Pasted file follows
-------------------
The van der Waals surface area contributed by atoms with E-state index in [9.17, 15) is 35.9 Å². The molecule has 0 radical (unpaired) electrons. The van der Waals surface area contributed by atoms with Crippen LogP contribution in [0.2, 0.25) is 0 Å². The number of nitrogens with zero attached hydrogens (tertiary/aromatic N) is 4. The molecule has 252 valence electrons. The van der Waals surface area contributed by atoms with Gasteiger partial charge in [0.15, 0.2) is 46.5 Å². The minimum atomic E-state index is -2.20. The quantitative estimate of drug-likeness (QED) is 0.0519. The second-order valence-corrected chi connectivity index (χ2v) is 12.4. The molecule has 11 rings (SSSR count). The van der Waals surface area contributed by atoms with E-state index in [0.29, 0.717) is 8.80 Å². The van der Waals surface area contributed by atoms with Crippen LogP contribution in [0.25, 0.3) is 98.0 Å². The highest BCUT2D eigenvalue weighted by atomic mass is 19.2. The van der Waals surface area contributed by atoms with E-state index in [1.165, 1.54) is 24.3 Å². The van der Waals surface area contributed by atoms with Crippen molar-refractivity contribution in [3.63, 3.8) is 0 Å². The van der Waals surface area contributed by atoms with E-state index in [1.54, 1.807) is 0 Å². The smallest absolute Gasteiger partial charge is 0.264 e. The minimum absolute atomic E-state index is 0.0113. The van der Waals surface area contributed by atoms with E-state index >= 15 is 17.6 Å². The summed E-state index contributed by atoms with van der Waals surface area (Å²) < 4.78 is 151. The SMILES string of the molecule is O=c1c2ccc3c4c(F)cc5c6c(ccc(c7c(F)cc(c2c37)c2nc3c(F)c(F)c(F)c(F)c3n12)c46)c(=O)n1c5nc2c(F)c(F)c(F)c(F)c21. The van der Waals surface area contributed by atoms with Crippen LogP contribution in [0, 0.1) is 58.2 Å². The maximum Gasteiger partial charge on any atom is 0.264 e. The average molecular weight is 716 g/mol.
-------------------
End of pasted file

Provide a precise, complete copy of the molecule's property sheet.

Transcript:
The van der Waals surface area contributed by atoms with E-state index in [9.17, 15) is 35.9 Å². The molecule has 0 radical (unpaired) electrons. The van der Waals surface area contributed by atoms with Crippen LogP contribution in [0.2, 0.25) is 0 Å². The number of nitrogens with zero attached hydrogens (tertiary/aromatic N) is 4. The molecule has 252 valence electrons. The van der Waals surface area contributed by atoms with Gasteiger partial charge in [0.15, 0.2) is 46.5 Å². The minimum atomic E-state index is -2.20. The quantitative estimate of drug-likeness (QED) is 0.0519. The second-order valence-corrected chi connectivity index (χ2v) is 12.4. The molecule has 11 rings (SSSR count). The van der Waals surface area contributed by atoms with E-state index in [0.29, 0.717) is 8.80 Å². The van der Waals surface area contributed by atoms with Crippen LogP contribution in [0.25, 0.3) is 98.0 Å². The highest BCUT2D eigenvalue weighted by atomic mass is 19.2. The van der Waals surface area contributed by atoms with E-state index in [1.165, 1.54) is 24.3 Å². The van der Waals surface area contributed by atoms with Crippen molar-refractivity contribution in [3.63, 3.8) is 0 Å². The van der Waals surface area contributed by atoms with E-state index in [1.54, 1.807) is 0 Å². The smallest absolute Gasteiger partial charge is 0.264 e. The minimum absolute atomic E-state index is 0.0113. The van der Waals surface area contributed by atoms with E-state index >= 15 is 17.6 Å². The summed E-state index contributed by atoms with van der Waals surface area (Å²) < 4.78 is 151. The SMILES string of the molecule is O=c1c2ccc3c4c(F)cc5c6c(ccc(c7c(F)cc(c2c37)c2nc3c(F)c(F)c(F)c(F)c3n12)c46)c(=O)n1c5nc2c(F)c(F)c(F)c(F)c21. The van der Waals surface area contributed by atoms with Crippen LogP contribution in [0, 0.1) is 58.2 Å². The maximum Gasteiger partial charge on any atom is 0.264 e. The average molecular weight is 716 g/mol.